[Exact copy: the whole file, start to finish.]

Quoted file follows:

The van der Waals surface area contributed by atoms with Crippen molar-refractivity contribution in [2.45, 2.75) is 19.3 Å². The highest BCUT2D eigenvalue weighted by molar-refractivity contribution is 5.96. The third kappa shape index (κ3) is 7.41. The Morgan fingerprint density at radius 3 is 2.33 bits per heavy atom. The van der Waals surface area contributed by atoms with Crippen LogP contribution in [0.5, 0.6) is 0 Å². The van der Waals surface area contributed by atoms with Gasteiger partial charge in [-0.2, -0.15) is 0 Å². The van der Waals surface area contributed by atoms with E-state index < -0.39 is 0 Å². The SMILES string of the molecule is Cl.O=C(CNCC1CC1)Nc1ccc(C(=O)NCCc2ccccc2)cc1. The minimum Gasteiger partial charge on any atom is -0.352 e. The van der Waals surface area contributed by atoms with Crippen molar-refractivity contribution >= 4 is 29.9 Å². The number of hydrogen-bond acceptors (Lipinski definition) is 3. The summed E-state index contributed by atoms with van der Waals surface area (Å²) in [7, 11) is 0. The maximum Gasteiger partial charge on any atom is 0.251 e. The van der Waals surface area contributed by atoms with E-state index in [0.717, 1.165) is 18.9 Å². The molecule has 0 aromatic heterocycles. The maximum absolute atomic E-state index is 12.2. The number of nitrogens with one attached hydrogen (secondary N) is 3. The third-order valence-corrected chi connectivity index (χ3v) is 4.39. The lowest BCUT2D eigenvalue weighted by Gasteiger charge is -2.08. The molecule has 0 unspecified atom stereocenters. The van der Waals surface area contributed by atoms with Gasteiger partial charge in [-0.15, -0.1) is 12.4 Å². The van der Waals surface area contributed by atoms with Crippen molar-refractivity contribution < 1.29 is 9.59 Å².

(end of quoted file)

The van der Waals surface area contributed by atoms with Crippen molar-refractivity contribution in [2.45, 2.75) is 19.3 Å². The highest BCUT2D eigenvalue weighted by molar-refractivity contribution is 5.96. The third kappa shape index (κ3) is 7.41. The Morgan fingerprint density at radius 3 is 2.33 bits per heavy atom. The van der Waals surface area contributed by atoms with Crippen LogP contribution in [0.5, 0.6) is 0 Å². The van der Waals surface area contributed by atoms with Gasteiger partial charge in [-0.2, -0.15) is 0 Å². The van der Waals surface area contributed by atoms with E-state index < -0.39 is 0 Å². The SMILES string of the molecule is Cl.O=C(CNCC1CC1)Nc1ccc(C(=O)NCCc2ccccc2)cc1. The minimum Gasteiger partial charge on any atom is -0.352 e. The van der Waals surface area contributed by atoms with Crippen molar-refractivity contribution >= 4 is 29.9 Å². The number of hydrogen-bond acceptors (Lipinski definition) is 3. The summed E-state index contributed by atoms with van der Waals surface area (Å²) in [7, 11) is 0. The maximum Gasteiger partial charge on any atom is 0.251 e. The van der Waals surface area contributed by atoms with E-state index in [0.717, 1.165) is 18.9 Å². The molecule has 0 aromatic heterocycles. The maximum absolute atomic E-state index is 12.2. The number of nitrogens with one attached hydrogen (secondary N) is 3. The third-order valence-corrected chi connectivity index (χ3v) is 4.39. The lowest BCUT2D eigenvalue weighted by Gasteiger charge is -2.08. The molecule has 0 unspecified atom stereocenters. The van der Waals surface area contributed by atoms with Gasteiger partial charge in [-0.15, -0.1) is 12.4 Å². The van der Waals surface area contributed by atoms with Crippen molar-refractivity contribution < 1.29 is 9.59 Å².